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Ever hit a model aircraft?

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Ever hit a model aircraft?

Old 23rd Apr 2008, 20:59
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Grrr Ever hit a model aircraft?

I'm not trolling for a debate about the nerdiness of the hobby, but wondered if anyone had any good stories about near misses or collisions with model aircraft.

Surely more and more of a danger as they're getting very big and fast!

http://gizmodo.com/382748/top-gun-20...n-in-the-world
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Old 23rd Apr 2008, 21:57
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At the Large Model Aircraft rally at Cosford a few years back there was a Tiger Moth, er, model that the announcer claimed was big enough to carry a smll child
Is it right that these things actually need to have CAA build and airworthiness approval as they are, effectively, aeroplanes rather than mere models?
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Old 23rd Apr 2008, 22:07
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The Large Model Association website gives details. Look under "Information" >> "Over 20kg Scheme"
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Old 23rd Apr 2008, 22:12
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Above a certain weight limit (mass, for physicists) - between 7kg and 20kg models cannot be flown above 400 ft unless cleared by ATC (I think this only applies to controlled airspace - I doubt they expect you to provide your own ATC facility in the back of beyond), and you have to keep 150m from congested areas.

Above 20kg you need a CAA 'Permission to Test' exemption certificate, which lasts 12 months, before you can fly the critter. In addition, the model must be inspected during the build (there's a countrywide list of examiners apparently) to ensure it's constructed correctly, an examiner then supervises a test flight to check the 'pilot' is competent. The certificate okays named 'pilots' to fly the aircraft, all named pilots have to have flown a saitsfactory test flight with the examiner.

There's probably other bits and bobs involved - there's a Large scale aircraft club (LMA?) of some sort within the auspices of the national club (BMFA), and they all take the construction and proof of competent handling very seriously indeed.

Saw a Gloster Gladiator in an article, I think it was 1/3 scale, and looked quite capable of providing a 5 year old with that authentic 1930's 'wind in the hair, bugs in the teeth' experience.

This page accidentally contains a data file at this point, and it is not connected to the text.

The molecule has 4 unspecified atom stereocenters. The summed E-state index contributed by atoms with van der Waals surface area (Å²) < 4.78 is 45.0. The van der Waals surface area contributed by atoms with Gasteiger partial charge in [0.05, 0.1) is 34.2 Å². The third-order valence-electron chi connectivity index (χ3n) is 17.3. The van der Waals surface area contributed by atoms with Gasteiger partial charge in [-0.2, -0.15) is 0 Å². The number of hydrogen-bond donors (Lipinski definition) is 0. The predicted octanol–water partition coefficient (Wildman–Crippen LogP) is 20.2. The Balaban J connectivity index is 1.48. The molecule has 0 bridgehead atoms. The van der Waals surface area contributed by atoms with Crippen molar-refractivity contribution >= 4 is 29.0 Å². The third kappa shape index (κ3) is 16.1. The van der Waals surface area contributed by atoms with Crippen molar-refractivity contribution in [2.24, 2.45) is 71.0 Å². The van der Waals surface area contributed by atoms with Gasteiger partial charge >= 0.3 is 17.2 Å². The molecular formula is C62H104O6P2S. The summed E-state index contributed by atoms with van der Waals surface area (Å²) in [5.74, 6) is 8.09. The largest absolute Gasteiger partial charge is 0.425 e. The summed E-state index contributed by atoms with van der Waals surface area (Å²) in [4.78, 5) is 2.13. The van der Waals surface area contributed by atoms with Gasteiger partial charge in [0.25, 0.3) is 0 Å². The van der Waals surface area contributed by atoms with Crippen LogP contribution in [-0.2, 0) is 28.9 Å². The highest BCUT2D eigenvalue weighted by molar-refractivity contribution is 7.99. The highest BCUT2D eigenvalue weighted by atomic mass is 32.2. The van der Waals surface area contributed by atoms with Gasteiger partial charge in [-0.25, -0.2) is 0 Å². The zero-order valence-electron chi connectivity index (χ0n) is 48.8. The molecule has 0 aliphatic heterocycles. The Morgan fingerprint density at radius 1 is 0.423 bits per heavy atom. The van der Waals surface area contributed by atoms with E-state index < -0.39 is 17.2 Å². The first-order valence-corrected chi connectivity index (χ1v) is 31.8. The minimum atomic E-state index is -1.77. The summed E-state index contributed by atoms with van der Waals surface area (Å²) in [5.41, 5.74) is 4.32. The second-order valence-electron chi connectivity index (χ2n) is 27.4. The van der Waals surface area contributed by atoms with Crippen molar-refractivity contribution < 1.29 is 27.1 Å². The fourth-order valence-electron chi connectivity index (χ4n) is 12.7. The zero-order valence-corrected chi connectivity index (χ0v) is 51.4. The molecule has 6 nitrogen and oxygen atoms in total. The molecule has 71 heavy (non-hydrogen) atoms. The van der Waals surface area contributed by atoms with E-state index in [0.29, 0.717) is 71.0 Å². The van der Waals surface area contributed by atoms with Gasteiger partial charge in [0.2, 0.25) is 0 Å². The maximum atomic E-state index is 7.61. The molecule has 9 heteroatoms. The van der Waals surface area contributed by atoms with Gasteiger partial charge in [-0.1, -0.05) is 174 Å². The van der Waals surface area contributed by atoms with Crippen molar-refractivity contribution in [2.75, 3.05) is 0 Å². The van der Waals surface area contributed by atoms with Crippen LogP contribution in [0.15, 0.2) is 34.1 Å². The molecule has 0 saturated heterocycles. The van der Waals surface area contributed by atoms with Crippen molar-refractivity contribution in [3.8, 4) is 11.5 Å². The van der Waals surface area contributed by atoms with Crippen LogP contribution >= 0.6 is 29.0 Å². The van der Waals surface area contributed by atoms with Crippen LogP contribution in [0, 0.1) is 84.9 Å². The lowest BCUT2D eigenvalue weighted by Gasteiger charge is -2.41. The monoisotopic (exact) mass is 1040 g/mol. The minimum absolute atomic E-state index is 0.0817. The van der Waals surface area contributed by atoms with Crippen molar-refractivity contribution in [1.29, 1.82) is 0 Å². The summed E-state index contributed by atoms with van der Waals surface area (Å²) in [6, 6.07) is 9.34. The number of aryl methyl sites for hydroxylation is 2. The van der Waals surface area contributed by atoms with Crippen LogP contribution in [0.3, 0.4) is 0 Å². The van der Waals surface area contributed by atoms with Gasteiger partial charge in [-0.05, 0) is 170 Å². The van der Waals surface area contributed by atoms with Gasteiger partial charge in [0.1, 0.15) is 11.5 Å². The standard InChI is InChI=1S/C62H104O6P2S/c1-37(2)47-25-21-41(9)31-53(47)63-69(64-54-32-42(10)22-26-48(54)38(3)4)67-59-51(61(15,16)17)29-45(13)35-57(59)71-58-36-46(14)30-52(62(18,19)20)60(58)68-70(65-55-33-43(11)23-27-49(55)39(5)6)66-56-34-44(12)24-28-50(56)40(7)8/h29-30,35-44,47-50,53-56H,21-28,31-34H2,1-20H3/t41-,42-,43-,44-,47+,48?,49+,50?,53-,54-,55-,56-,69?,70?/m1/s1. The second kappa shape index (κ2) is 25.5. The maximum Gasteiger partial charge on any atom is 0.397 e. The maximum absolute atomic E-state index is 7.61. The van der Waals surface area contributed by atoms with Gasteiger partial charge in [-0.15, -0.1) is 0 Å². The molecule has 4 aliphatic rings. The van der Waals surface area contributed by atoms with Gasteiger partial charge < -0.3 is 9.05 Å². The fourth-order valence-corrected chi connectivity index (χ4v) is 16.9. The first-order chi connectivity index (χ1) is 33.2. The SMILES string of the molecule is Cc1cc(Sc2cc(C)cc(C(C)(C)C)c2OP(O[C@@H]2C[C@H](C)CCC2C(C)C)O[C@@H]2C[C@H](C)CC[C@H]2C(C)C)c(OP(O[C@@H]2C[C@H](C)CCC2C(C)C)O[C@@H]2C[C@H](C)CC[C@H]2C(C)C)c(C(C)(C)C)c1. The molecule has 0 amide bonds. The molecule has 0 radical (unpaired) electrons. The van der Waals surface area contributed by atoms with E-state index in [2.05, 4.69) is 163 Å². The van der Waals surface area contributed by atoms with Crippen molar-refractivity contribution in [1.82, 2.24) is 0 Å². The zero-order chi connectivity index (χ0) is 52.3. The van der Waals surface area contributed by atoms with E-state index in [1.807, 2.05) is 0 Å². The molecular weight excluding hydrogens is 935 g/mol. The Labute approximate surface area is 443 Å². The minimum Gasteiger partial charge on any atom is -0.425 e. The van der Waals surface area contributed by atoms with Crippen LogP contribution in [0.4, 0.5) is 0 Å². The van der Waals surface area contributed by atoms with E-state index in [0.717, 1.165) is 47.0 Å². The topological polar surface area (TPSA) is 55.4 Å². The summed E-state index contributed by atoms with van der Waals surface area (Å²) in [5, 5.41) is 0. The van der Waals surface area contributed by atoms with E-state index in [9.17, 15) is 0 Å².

Looking for a kinetic energy kill, an alternative is to buy one of the modern jet models instead - you can buy them ready made too, I've seen a few advertised...F15's and the like going for up to 15 grand a pop....I suspect one of them going full chat up an intake would do every bit as much damage as a 20 kilo DC-3....

Dave
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Old 23rd Apr 2008, 22:29
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Not a Model... But nearly...

Flying practice instruments in winter NE of Odiham and NW of Farnborough I thought I saw something skip into a cloud a mile or two ahead. I alerted the LHS to my "feeling" and we watched out. Turned out I was neither hallucinating nor drunk...

Some eejut had decided that it would be a brilliant idea to :-
  1. Go skipping in and out of clouds at 3500', (pretty much the perfect mid-level for practice IFR between two busy(ish) airfields)
  2. Do it pretty much on the two main runway headings, (departure heading of Farnborough and approach heading for Odiham)
  3. Do it in -10C temps, (so no-one would expect him to be there 'cos he'd have to be mentally deficient to do so)
  4. With no radio
  5. Being almost invisible to all radar
on/in his frigging Microlight...

Bearing in mind there were both Chinooks and Pumas in the air at the time the resultant collision would have been the much the same as hitting a model with the welcome addition of some nice "squishy, coloured stuff".
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Old 23rd Apr 2008, 22:38
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On two occasions I've had very near misses with large model aircraft. On the closer occasion, whereas my steed was audible and visible for probably about 8 miles, the model, which probably had a 6-8ft winspan was invisible until it was within a couple of hundred yards or about 3 secs away. The resultant hard, aggressive manoeuvring at 50 agl just avoided a collision. Having seen the damage a small bird can do, I'd hate be in the cockpit when the engine block of one of these things comes through the windscreen at about 200kts.